The Mongol Derby is the longest, toughest horse race in the world. It’s the Khaan’s mother of equine adventures, a 1000 km multi-horse race across the epic wilderness of the Mongolian steppe. Its mammoth network of horse stations is a recreation of Chinggis Khaan’s legendary empire-busting postal system.
The planet’s toughest equine adventure across Mongolia with 26 riders and 700 horses has set a new and ground breaking benchmark! Recreating the network of horse stations Chinggis Khaan used to deliver messages across continents to facilitate a 1000 kilometre multi-horse race has raised many an eyebrow in the equine world.
Brüttisellen, 17.9.09 (mk) On 22nd August 26 riders saddled up to take on the wild and stunning Mongolian steppe, swapping horses and undergoing a veterinary inspection at each of the 23 horse stations positioned 20-40 km apart along the course. Well within the two weeks allowed the pioneering riders from around the world, including one Mongolian rider, made adventuring history.
Just over 7 days after the start from the Great Khaan’s ancient capital, Kharkorin, the first two riders completed what many thought was impossible.
South African architect Charles van Wyk, 28, was joint winner along with Mongolian rider Shiravsambo Galbadrakh, reaching the finish line in Dadal on Saturday 29th
Charles said: “The hospitality and welcome of the Mongolian people was amazing. We have been brought into their homes and looked after like members of their family, it felt like being at home. Overall it has been a great experience to live in the steppe and ride Mongolian horses”.
The two winning riders beat a field of26 highly experien- ced equestrians from ten different countries round the world including Argentina, Spain, USA and the UK. There we brilliant idea for an adventure and the horses were awesome. Some of the horses were pretty wild and feisty … but they were really fun to ride. “At the finish line if you’d have said ‘off you go, ride back 1000 km’ I would have done it, definitely! And it wasn’t just me – there were a few people that said that.”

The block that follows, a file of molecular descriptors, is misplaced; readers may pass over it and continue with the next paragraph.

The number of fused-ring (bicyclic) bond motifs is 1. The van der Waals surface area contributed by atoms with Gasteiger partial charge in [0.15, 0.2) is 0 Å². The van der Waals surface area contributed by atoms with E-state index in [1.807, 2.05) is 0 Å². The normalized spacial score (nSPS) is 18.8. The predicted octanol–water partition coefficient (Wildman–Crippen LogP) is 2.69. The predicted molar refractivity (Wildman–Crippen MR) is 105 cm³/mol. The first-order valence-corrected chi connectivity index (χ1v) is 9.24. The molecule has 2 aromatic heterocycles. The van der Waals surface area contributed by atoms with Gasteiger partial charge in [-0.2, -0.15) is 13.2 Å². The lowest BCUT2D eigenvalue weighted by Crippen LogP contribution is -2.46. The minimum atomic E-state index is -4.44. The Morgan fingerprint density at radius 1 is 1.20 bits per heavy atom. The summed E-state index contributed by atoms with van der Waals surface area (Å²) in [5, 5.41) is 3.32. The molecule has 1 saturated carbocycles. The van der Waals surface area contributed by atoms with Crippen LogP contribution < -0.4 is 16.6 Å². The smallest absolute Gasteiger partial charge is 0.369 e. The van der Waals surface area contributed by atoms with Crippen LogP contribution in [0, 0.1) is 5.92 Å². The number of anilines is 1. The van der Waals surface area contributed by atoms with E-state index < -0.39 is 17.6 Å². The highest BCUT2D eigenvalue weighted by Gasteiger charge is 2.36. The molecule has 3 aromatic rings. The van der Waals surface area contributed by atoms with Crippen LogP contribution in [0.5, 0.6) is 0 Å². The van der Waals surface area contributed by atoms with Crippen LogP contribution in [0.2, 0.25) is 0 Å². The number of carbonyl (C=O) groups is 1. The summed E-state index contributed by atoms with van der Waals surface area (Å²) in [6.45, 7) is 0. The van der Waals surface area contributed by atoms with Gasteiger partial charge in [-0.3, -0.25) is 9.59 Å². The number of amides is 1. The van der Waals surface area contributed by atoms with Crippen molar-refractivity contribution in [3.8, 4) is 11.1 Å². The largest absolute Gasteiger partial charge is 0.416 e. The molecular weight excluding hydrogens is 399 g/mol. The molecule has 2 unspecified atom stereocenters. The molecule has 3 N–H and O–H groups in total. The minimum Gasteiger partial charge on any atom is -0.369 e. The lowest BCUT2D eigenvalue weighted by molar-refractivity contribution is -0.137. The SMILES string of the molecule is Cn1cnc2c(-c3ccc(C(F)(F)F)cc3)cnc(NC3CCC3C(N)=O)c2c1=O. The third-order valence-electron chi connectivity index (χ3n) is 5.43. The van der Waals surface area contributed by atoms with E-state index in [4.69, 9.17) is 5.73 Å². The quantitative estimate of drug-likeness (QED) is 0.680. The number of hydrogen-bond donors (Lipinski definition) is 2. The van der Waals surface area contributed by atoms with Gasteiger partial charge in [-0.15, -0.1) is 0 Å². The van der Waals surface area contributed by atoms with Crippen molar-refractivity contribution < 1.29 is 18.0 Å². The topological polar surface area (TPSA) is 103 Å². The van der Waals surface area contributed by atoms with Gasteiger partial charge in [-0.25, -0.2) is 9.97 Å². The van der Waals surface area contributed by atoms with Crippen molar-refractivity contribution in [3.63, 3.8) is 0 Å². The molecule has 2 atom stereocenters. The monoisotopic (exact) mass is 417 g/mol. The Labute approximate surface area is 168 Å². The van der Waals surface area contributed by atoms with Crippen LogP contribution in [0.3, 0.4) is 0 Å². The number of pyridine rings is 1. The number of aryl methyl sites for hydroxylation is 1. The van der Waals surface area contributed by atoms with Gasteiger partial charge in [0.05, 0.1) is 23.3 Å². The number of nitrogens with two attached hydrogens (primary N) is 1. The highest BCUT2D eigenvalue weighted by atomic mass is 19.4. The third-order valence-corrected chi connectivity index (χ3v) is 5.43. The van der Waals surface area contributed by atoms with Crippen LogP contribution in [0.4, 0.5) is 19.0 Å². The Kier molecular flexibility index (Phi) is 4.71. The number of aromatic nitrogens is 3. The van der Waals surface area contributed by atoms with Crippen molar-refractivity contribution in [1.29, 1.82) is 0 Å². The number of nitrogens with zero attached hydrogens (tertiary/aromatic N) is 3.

27 year old Annelie Simmons from London, UK said at the end of the race: “I was consistently amazed and overwhelmed by the strength and tenacity of the Mongolian horses; they were tough,hardy and strong. There was never a single point whereby I felt we were asking too much of them, if anything we could have ridden harder and faster but I treated each horse as if it was my own – with care and respect.”
Two riders unfortunately suffered concussion and one of those also sustained back injuries after falling off their horses in the first stages of the race so they had to withdraw. Champion jockey Richard Dunwoody rode the first two legs of the race before returning to the UK due to prior commitments. A further rider received medical attention after a fall but was deemed fit and healthy to continue.
That left 23 riders in the Derby after two days of racing and they were all reunited when the final three riders crossed the finish line together on Wednesday September 2nd, just in time for the rescheduled party. The arrival ceremony and celebrations were brought forward after the riders finished the race faster than everyone expected.
All the other riders were on the finish line to welcome the final three in and witnessed the completion of an outstandingly successful first edition of the Mongol Derby.
Jenny Weston, an FEI accredited 4* endurance vet was one of the team of world class foreign vets flown into Mongolia to oversee the extensive horse welfare and veterinary provi- sions for the race. There were no equine emergencies during the Mongol Derby and all the vets involved had much posi- tive feedback for the organisers after the race.
“FIGHT TO MAKE THE WORLD LESS BORING” the adventurist
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